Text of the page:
The concept of normal has been a moving target for sporting events in the Coachella Valley the last three years. But normal, or at least close to normal, is what The American Express PGA Tour event in La Quinta is hoping for this week.
For the first time since before the COVID-19 pandemic hit in the winter of 2020, The American Express golf tournament will be played without at least some restrictions from Riverside County, the state of California or its own abundance of caution.
“We’ve had restrictions the last couple of years, 2021 with no fans certainly and no pro-am, and then of course last year we had the restriction where you had to test upon arrival or have proof of vaccination,” said Pat McCabe, executive director of The American Express. “So we are looking as if we will have a year where we will not have those limitations or restrictions to enter the tournament.”
In 2021, strict state and county restrictions meant The American Express was played without fans at the three La Quinta courses used for the event. But it was The American Express tournament officials that decided to cancel the 156-player amateur portion of the tournament that year in an effort to limit exposure for both professionals, amateurs and caddies.
Last January, the pro-am returned as did fans. But the fans had to prove their vaccination status, something that kept crowds for the event down.
“(The virus) was definitely very still prevalent, of course,” McCabe said. “I think our crowds were maybe a little bit lighter than obviously, well, lighter than 2020 and other previous years. So I think it affected it in that regard. But overall, we still had a great year. We had a great field last year, people still came out to the concerts, the great music acts, and we still gave $1 million away to charity, which is what it is all about.”
Joining other tournaments with no restrictions
The LPGA’s Chevron Championship, played in 2020 and 2021 without fans because of county restrictions, was played last April with fans and without a proof of vaccination requirement.
In December, the BNP Paribas Open tennis tournament in Indian Wells announced it would not require proof of vaccination for fans attending in March. The BNP Paribas Open was not played in March 2020 or March 2021, but returned in October 2021 with fans required to show vaccination status. Crowds were noticeably down at the tennis tournament than from pre-pandemic levels.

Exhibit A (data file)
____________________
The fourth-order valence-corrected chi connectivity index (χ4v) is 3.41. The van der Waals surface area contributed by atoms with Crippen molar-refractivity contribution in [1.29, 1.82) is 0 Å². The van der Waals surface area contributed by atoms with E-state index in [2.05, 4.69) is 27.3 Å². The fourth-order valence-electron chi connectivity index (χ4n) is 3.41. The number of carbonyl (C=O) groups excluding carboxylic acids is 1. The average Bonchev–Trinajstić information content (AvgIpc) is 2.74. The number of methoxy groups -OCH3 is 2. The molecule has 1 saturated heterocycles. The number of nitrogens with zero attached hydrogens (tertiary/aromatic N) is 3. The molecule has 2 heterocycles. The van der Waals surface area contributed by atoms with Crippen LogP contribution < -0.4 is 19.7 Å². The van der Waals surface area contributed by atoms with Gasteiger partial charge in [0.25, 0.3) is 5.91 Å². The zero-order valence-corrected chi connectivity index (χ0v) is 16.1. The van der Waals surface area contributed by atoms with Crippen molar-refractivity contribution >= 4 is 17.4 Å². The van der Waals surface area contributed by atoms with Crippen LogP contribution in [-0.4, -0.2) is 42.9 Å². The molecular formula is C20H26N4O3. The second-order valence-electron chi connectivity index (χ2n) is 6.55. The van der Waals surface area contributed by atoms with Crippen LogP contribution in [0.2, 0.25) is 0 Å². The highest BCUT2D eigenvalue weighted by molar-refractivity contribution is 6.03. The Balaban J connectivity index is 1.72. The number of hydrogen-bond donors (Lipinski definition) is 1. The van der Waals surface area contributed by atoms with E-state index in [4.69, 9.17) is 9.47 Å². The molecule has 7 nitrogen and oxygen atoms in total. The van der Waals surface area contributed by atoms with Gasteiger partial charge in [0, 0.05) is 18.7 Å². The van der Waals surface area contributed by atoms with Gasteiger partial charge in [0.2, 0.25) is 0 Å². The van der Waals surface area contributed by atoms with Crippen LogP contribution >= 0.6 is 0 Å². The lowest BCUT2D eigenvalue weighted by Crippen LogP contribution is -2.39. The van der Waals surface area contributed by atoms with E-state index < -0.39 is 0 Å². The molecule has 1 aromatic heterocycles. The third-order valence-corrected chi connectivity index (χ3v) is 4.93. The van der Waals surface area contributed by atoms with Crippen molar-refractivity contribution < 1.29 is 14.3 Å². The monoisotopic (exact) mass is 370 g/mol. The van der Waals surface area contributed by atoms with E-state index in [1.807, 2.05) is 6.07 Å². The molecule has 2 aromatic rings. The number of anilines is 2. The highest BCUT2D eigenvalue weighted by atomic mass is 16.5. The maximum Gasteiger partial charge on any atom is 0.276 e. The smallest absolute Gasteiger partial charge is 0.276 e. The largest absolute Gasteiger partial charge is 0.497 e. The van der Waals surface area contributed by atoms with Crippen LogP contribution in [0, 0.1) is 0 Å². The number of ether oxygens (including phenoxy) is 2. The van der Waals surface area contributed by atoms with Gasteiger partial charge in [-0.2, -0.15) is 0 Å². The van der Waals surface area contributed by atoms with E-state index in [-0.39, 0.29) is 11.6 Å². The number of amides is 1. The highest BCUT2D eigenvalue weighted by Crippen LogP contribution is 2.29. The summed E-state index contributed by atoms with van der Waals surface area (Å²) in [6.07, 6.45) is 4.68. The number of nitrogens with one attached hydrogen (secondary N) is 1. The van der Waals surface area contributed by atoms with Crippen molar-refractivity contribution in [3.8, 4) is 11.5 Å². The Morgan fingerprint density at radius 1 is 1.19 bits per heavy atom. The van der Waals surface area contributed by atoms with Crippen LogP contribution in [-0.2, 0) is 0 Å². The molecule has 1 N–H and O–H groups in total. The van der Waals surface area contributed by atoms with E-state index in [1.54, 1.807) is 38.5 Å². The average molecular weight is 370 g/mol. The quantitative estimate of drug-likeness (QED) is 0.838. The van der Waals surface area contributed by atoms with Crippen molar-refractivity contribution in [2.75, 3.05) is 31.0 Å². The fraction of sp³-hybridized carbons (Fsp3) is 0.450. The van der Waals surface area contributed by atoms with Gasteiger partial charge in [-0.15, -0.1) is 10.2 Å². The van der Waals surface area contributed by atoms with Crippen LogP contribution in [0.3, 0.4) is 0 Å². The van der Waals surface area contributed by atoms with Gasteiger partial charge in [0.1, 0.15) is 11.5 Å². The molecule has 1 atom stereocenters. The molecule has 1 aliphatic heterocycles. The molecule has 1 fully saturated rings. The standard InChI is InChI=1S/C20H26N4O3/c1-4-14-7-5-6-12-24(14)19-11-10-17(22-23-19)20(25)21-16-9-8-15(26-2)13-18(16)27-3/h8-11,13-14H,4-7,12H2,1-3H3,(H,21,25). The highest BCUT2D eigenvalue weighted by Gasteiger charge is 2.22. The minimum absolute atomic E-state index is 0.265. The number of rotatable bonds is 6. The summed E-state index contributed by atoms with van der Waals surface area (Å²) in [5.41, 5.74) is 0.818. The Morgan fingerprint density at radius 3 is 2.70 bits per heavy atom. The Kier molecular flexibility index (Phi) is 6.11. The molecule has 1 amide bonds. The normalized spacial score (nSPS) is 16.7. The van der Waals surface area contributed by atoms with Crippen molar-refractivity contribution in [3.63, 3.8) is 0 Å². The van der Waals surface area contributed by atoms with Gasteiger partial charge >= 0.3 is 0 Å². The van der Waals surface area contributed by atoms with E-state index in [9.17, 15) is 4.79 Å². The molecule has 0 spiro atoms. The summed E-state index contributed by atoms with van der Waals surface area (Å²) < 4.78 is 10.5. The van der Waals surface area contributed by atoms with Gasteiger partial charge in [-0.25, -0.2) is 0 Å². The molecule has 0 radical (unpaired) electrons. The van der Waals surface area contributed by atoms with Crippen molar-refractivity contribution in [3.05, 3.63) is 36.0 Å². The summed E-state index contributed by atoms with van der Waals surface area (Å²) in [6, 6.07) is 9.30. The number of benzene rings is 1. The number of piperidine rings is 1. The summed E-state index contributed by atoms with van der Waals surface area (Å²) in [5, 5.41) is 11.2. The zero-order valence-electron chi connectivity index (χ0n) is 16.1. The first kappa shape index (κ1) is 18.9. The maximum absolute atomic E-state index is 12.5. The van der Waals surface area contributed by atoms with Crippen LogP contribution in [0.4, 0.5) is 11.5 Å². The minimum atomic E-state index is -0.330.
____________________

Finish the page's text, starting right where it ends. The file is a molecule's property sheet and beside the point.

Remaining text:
“After consultation with health and industry experts, the 2023 BNP Paribas Open will not require proof of COVID-19 vaccination for fans attending the event at Indian Wells Tennis Garden,” the tennis tournament said in a December statement announcing the vaccination change. “We will continue to closely monitor the situation leading up to the tournament and reevaluate any policies as necessary.”
McCabe said it makes sense that a golf event might not need a vaccination requirement.
“We are an outdoor sport and we are also spread across three different courses. There are no numbers on seats at a golf tournament, so to speak,” McCabe said. “You can go anywhere you like and keep your distance from others. But that’s kind of what makes it different. It’s outdoors and it tends to be more on the safer side as far as activities go.”
One potential advantage of the smaller crowds for The American Express in 2022 was the ability to test the event’s new traffic flow system for concert nights. In 2020, with acts Stevie Nicks and Luke Bryan, estimates were of 20,000 people at the concerts, with some estimates as high as 25,000 including people from surrounding PGA West residential areas walking to the concerts without buying tickets. The tournament wasn’t expecting that many fans, and traffic after the concerts jammed Jefferson Street.
Last year, the tournament implemented a new traffic flow plan that included some people driving through residential areas of PGA West to exit onto Madison Street and others driving from the main parking lot at Jefferson Street and Avenue 54 through the Talus property to exit onto Avenue 52 rather than Avenue 54. Traffic flow improved, with perhaps half the number of fans at concerts as in 2020. McCabe said additional changes have been made to traffic patterns this year that should accommodate an increase in concert goers.